EuTylia D3 drops

In case of:

  • osteopenia and osteoporosis
  • sarcopenia
  • immune dysfunction
  • polycystic ovary syndrome (PCOS)

EuTylia D3 gocce

EuTylia D3 drops can be administered on a monthly basis, 10 ml (25,000 IU), or as prescribed by a medical professional.

EuTylia D3 tablets

EuTylia D3 orodispersible tablets can be prescribed daily, weekly, monthly or annually according medical prescription. One tablet per day.

The risk factors of hypovitaminosis D:

  • Poor sun exposure
  • Intense skin pigmentation
  • Inadequate food intake
  • Granulomatous diseases (tuberculosis)
  • Increased requirements (kidney disease, liver failure, use of anticonvulsant drugs,
  • Gastrointestinal disease (intestinal malabsorption syndromes, cystic fibrosis, Crohn’s disease, celiac disease, gastric bypass)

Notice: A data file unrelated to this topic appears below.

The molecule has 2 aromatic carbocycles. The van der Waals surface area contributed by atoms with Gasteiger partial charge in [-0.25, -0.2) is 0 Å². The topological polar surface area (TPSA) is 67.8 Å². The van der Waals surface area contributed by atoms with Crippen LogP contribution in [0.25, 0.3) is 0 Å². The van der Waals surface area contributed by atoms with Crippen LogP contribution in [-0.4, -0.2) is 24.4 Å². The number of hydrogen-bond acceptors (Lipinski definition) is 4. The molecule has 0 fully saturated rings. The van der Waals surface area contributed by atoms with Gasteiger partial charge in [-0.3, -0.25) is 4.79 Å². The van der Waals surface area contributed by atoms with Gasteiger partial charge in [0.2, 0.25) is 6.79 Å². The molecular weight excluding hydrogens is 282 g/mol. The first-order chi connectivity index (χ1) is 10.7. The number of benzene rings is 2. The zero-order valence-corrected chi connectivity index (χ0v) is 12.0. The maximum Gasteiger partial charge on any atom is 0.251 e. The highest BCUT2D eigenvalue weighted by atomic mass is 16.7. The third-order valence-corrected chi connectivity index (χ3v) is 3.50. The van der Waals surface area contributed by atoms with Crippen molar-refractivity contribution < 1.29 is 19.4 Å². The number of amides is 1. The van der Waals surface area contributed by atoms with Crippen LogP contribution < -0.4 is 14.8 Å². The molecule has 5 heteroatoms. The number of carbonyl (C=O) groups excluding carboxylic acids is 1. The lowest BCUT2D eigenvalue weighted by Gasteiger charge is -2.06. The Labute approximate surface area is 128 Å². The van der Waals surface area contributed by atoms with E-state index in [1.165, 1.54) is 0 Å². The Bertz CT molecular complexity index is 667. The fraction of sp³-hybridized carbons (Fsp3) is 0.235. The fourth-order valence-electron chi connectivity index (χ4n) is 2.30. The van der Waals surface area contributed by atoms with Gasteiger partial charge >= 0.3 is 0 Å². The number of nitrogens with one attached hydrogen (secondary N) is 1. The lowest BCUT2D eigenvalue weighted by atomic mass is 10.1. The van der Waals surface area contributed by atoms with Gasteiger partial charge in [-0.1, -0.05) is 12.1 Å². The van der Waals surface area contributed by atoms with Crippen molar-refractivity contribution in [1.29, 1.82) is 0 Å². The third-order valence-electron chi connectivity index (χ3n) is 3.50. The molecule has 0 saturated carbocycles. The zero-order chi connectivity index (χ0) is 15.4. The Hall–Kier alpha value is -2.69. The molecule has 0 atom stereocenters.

• Obesity
  • Smoking
Active ingredients EuTylia D3 tablets EuTylia D3 drops
Q.ty per tablet Q.ty per 0,5ml
Vitamin D3 (cholecalciferol) 2000 unity (50 mcg) 1250 unity (31,25 mcg)

Vitamin D is available in two forms:

  • cholecalciferol (vitamin D3), which is synthesized in the skin by ultraviolet irradiation starting from 7-dehydrocholesterol, but it can also be introduced with animal fats (fish liver, milk, eggs, meat);
  • ergocalciferol (vitamin D2), derived, due to the effect of ultraviolet irradiation, from ergosterol introduced by the diet (yeast).

Both are activated first by the liver, then by the kidney to form calcitriol, the active vitamin.